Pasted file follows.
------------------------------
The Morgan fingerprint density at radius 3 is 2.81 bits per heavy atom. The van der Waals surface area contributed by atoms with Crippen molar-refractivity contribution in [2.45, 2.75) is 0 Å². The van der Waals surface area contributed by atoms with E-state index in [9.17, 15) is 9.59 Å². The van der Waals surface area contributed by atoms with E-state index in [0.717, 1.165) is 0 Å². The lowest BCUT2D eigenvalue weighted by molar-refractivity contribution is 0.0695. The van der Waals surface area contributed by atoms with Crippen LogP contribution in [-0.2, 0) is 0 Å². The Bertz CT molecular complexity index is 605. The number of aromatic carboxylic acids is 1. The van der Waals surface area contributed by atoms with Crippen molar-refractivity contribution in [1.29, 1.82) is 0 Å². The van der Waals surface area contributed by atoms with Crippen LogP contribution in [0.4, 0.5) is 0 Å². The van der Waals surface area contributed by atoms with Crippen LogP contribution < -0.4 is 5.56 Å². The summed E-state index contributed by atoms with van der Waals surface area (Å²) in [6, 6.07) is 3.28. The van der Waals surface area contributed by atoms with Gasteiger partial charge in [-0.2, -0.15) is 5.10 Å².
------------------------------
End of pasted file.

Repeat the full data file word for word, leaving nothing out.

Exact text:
The Morgan fingerprint density at radius 3 is 2.81 bits per heavy atom. The van der Waals surface area contributed by atoms with Crippen molar-refractivity contribution in [2.45, 2.75) is 0 Å². The van der Waals surface area contributed by atoms with E-state index in [9.17, 15) is 9.59 Å². The van der Waals surface area contributed by atoms with E-state index in [0.717, 1.165) is 0 Å². The lowest BCUT2D eigenvalue weighted by molar-refractivity contribution is 0.0695. The van der Waals surface area contributed by atoms with Crippen LogP contribution in [-0.2, 0) is 0 Å². The Bertz CT molecular complexity index is 605. The number of aromatic carboxylic acids is 1. The van der Waals surface area contributed by atoms with Crippen molar-refractivity contribution in [1.29, 1.82) is 0 Å². The van der Waals surface area contributed by atoms with Crippen LogP contribution in [0.4, 0.5) is 0 Å². The van der Waals surface area contributed by atoms with Crippen LogP contribution < -0.4 is 5.56 Å². The summed E-state index contributed by atoms with van der Waals surface area (Å²) in [6, 6.07) is 3.28. The van der Waals surface area contributed by atoms with Gasteiger partial charge in [-0.2, -0.15) is 5.10 Å².